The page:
Tools of the Trade: Safeguarding your sewer system

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It’s not uncommon to hear about a
sewer backup in the news after a heavy
rain. As our wastewater infrastructure
ages and populations continue to grow,
municipalities are increasingly faced with
infrastructure shortcomings. There could be
a number of reasons why sewage backs up
into a basement or a manhole overflows,
spilling raw sewage into a neighborhood
stream. One of the most common is
extraneous storm water and groundwater,
which engineers refer to as infiltration and
inflow (I/I).

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Tools of the Trade: Safeguarding your sewer system

  1. 1. Concepts Fishbeck, Thompson, Carr & Huber, Inc. July 2012Tools of the Trade: Safeguarding Your Sewer SystemIt’s not uncommon to hear about a manholes, sewer mains, or laterals. It can to finding the source and eliminating it.sewer backup in the news after a heavy occur during dry weather when the sewer is Data gathered using various tools providesrain. As our wastewater infrastructure below the groundwater table, or as a result the information necessary to developages and populations continue to grow, of a rainfall event. Inflow describes water cost-effective, short- and long-termmunicipalities are increasingly faced with that gets into the sewers through a direct solutions specific to each community. Theseinfrastructure shortcomings. There could be connection with part of the storm water tools include flow monitoring, hydraulica number of reasons why sewage backs up system, such as a catch basin, yard drain, modeling, field investigations, and theinto a basement or a manhole overflows, or eaves trough. Inflow is usually absent in strategic use of geographic informationspilling raw sewage into a neighborhood dry weather, but after a significant rainfall, system (GIS) data.stream. One of the most common is it finds its way into the sewers and createsextraneous storm water and groundwater, much higher flow than normal. Sometimeswhich engineers refer to as infiltration and I/I combine and overwhelm a system. Flow Monitoring Installing flow monitors in strategicinflow (I/I). This may lead to water backing up into locations within the sewer system can basements or being discharged into stateInfiltration describes water that seeps into help determine if there is a significant waters, which is classified as a sanitarythe sewers through physical defects in the I/I problem and begin to identify areas sewer overflow. This creates considerable that are contributing the most significant unexpected costs amount of I/I. Flow monitoring also to the state and provides the data necessary to calibrate municipality, and a a hydraulic model of the system. mess no one wants to deal with. Hydraulic Model Locating excess Flow monitoring is a valuable method water sources of acquiring sewer system flow data; and estimating a however, it only provides information particular rainfall’s while the monitors are installed. A properly effects can present calibrated hydraulic model can project a challenge. flows in any storm event and, consequently, Solutions vary test potential solutions for their effect on widely, from the sewer system. For example, would installing larger increasing the sewer’s size eliminate sewers and basement flooding or a sewer overflow? treatment facilities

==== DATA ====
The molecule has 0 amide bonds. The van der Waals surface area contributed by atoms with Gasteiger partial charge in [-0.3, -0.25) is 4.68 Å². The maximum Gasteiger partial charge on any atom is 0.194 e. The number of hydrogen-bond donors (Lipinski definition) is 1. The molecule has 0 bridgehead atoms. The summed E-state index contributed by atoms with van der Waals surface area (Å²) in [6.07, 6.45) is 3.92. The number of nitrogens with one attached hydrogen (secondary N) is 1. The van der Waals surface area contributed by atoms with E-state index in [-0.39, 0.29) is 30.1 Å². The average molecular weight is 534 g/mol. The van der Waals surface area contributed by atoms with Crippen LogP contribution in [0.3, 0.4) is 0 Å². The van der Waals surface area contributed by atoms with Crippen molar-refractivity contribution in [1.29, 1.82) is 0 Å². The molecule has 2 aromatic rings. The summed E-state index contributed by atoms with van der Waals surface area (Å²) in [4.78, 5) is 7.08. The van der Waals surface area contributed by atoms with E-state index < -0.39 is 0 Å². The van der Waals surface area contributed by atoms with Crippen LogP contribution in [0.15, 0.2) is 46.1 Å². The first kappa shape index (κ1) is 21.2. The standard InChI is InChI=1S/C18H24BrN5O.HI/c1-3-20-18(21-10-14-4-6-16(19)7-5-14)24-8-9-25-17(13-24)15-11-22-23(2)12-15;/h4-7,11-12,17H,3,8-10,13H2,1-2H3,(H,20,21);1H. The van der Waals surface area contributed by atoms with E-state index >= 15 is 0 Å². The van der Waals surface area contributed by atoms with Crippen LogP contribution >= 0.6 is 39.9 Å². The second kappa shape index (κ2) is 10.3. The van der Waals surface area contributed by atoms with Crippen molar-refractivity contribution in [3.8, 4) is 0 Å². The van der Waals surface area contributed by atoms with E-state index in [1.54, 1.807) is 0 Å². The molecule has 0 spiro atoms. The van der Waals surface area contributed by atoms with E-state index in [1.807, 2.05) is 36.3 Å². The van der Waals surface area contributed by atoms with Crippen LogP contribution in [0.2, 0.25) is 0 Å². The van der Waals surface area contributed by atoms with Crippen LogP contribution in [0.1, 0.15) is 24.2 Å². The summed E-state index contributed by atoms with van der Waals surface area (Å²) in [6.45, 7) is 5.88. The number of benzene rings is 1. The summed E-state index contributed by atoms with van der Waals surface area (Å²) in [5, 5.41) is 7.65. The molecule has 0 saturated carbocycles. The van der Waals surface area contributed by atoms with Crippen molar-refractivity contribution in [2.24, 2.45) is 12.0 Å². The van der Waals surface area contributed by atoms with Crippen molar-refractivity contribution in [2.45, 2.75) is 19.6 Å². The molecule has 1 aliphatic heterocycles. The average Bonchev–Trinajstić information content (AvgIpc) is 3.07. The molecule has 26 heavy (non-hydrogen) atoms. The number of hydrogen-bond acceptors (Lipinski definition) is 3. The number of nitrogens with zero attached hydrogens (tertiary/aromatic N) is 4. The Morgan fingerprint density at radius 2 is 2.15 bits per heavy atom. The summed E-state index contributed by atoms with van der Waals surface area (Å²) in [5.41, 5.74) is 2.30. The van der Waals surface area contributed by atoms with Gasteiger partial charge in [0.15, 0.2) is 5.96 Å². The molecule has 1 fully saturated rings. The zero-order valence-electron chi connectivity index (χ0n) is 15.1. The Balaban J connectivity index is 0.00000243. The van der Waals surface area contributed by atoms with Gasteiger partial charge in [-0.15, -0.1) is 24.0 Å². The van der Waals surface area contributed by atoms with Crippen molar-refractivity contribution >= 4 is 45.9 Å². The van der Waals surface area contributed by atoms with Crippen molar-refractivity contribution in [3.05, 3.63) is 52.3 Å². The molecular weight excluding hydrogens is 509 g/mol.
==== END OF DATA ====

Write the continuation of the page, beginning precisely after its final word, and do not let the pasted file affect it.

2. 2. Funding I/I Studies and Corrections Many funding sources are available and vary from state to state. For example, Michigan has provided grant funding through the State Revolving Fund (SRF) program. S2 Grants, as they are called, pay for 90 percent of the cost of putting together an SRF project plan. These plans typically require all the steps identified here and can be quite economical. FTC&H has prepared several project plans through this program. For more information on how the SRF program works, click here…Field Investigation GIS DataWhen an area is suspected of having potentially If a community has a GIShigh I/I, field investigation techniques can provide populated with system data,a positive means of identifying the specific sources. it can be utilized to isolateA number of techniques can be employed to portions of the system thatidentify various sources. These include smoke have characteristics pointing totesting (filling a sewer with odorless, non- potential I/I problems. Thesestaining smoke and looking for where it escapes characteristics could includethe system), dye testing (adding dye to water pipe age or material, or sectionsat a suspected source to see if it appears in the of sewer in close proximity tosewer), storm cross-connection testing (filling high groundwater conditions ora storm sewer section with dye water to see if water bodies. The GIS data canit appears in the sanitary sewer), or television also serve as the backbone forinspection (inserting a camera in the sewer mains developing a hydraulic model.to document their condition). Inflow Source InfiltraƟon Source Faulty Manhole Roof Drain Cover or Frame ConnecƟon Drainage Uncapped Intake Cleanout Connected Storm Cross- FoundaƟon ConnecƟon Drain Root Intrusion STORM Into Lateral SEWER Faulty Deteriorated Lateral Manhole ConnecƟon Broken SANITARY Cracked or House Lateral SEWER Broken Pipe MAINThese tools can provide a community the information it needs to develop a holistic answerto its I/I problem. Merely identifying and fixing specific problems does not ensure the ratepayers’ money is spent in the most cost-effective manner. Alternative solutions can betested, and their effect on the collection system can be examined and compared to othersolutions and their associated costs. Solutions can vary widely from system to system and For more information regardingare specific to the problem’s characteristics. Sometimes it might make sense to rehabilitate I/I data gathering, please contact:or replace sewer system components, such as pipes or manholes. Other instances mightlead to constructing new facilities, such as retention basins or treatment facilities for Rick Miller, P.E. at (513) 247-8562,overflows. These results should be compared to determine the best possible solution for rcmiller@ftch.comeach problem. Jeff Brown, P.E. at (517) 887-4016, jjbrown@ftch.com www.ftch.com/concepts